WEST — Concerns about the potential level of city and state financial support will weigh on the school board as it develops a proposed education budget for 2022-23.
The budget-making process kicked off Wednesday with Superintendent of Schools Mark Garceau and Cindy Kirchhoff, the school district’s director of finance and operations, providing an overview of the typical process, what goes into district funding and a discussion of potential reductions. state aid due, in part, to an increase in the number of families choosing to homeschool their children due to the COVID-19 pandemic.
Kirchhoff said she hopes state officials will change or modify the formula used to calculate the state’s level of aid in light of the pandemic, which has led to declining student enrollment across the board. the state. Based on the traditional formula, Kirchhoff said, the district would see a reduction of about $1.5 million in state aid.
“If nothing changes, our [aid] would be reduced by $1.5 million. We don’t think that will happen, but until something changes, that’s what we’ll see,” Kirchhoff said.
Members of the school committee noted that the potential reduction in state aid comes as the city council looks for ways to meet the city’s infrastructure needs in a difficult economic environment. The current local education budget of $58,390,505 represents a 0.59% increase over the previous year and includes a local tax allocation of $49,059,463, which is $600,000 more than the previous year, when the city council level funded the local allocation. The current budget also includes $8.07 million in state assistance.
“It could be even more intense than last year,” said Christine Cooke, a member of the school committee. “We’ve almost got level funding two years in a row. I don’t really feel like we’re going to get much of the money we’re asking for.”
Cooke and school committee chairwoman Diane Chiaradio Bowdy also noted that city council members have discussed in recent years the possibility of setting the education budget on the basis of spending per pupil. State law prohibits local school districts from reducing the amount of money spent on education from year to year unless a per-student approach is permitted.
Over the next six weeks, Garceau will present his recommendations for the 2022-23 budget. Budget sessions will be dedicated to reviewing budgets for individual school buildings, teachers and other staff, special education, transportation, maintenance, instructional materials and other resources.
Education budgets are based on the district’s vision of “the student we want to graduate” and positioning students for “success in everything that comes next” after high school whether students pursue an education college, the job market or military service, Garceau said.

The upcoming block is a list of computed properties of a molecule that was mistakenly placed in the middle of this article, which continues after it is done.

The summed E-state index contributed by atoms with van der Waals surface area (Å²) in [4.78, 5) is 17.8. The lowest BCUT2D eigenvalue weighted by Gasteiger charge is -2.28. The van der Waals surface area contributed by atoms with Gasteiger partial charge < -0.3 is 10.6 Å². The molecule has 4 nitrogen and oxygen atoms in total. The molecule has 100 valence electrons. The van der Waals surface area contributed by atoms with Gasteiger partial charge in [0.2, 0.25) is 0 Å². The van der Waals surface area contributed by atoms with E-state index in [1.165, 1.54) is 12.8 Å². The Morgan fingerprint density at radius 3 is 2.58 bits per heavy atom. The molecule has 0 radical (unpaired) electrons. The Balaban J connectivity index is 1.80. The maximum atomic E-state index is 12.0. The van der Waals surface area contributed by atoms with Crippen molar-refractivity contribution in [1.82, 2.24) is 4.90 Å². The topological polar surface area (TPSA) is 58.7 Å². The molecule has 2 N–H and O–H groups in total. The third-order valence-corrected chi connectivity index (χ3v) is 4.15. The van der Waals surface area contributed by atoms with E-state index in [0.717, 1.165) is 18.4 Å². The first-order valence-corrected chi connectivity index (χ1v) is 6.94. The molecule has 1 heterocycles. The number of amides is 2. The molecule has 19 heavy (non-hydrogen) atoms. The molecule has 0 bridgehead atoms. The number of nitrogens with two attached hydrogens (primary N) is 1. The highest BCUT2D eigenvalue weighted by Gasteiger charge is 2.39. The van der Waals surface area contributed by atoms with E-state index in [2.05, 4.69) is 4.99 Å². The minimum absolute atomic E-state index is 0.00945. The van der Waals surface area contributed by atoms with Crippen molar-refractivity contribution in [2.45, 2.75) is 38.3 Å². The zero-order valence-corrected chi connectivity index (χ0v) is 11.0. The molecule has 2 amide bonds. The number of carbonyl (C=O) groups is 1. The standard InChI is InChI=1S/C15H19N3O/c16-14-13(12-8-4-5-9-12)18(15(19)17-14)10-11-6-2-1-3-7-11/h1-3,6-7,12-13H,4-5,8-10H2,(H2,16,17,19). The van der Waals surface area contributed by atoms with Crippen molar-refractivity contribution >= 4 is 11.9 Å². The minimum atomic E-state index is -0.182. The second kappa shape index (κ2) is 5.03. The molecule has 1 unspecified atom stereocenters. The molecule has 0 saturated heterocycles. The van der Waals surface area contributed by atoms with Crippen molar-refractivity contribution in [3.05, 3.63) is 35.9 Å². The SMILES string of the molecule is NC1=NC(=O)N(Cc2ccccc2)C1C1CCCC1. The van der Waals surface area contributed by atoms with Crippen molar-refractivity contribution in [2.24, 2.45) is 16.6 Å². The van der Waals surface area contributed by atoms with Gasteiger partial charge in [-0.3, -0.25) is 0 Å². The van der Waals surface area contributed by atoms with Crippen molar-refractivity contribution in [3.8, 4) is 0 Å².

To provide schools that allow students to thrive, Garceau said, district employees are focused on strengthening instruction and student support systems; improve teachers’ effectiveness and strengthen their leadership capacity; and maximize organizational and fiscal efficiency.
“We have to make sure that we attract, hire and retain the best people possible,” Garceau said. “The only way to improve outcomes is to hire better teachers or improve the ones we have. That’s why compensation programs are so important.”
As he does every year, Garceau reviewed the district’s staffing history since he began working for the district. Since the fiscal year 2019 budget, the first Garceau has worked on here, the district has cut full-time equivalent positions by a trickle of 57 positions. Garceau presents the numbers during each budget season to help illustrate the district’s commitment to financial stewardship and accountability, and to demonstrate that the size of staff has shrunk alongside the decline in student enrollment that began before the pandemic.
The district currently serves 2,341 students in pre-K-Grade 12. An additional 46 students who live here attend out-of-town charter schools, 99 students are homeschooled, 86 students attend Chariho High School, six students attend other vocational schools and 25 students are on internship outside the district.
Garceau and Kirchhoff also reviewed the federal funds the district has received and expects to receive from the federal Coronavirus Aid, Relief, and Economic Security (CARES) Act. The first round of funds to the district superseded the funds usually provided by the state.
Other funds from the act were used for pandemic-related expenses, such as substitute teachers, programs, and employees to deal with learning loss caused by the pandemic, technology, upgrades heating and air conditioning, and cleaning and disinfection of school buildings.
Ultimately, Garceau said, the budget is more than dollars and common sense.
“A budget is a very public proclamation as to what the community values. If the community values education, the budgets will be funded and they will reflect that as long as they respect you, and I think we’ve demonstrated our competency to be good financial stewards and get good tax returns,” Garceau said.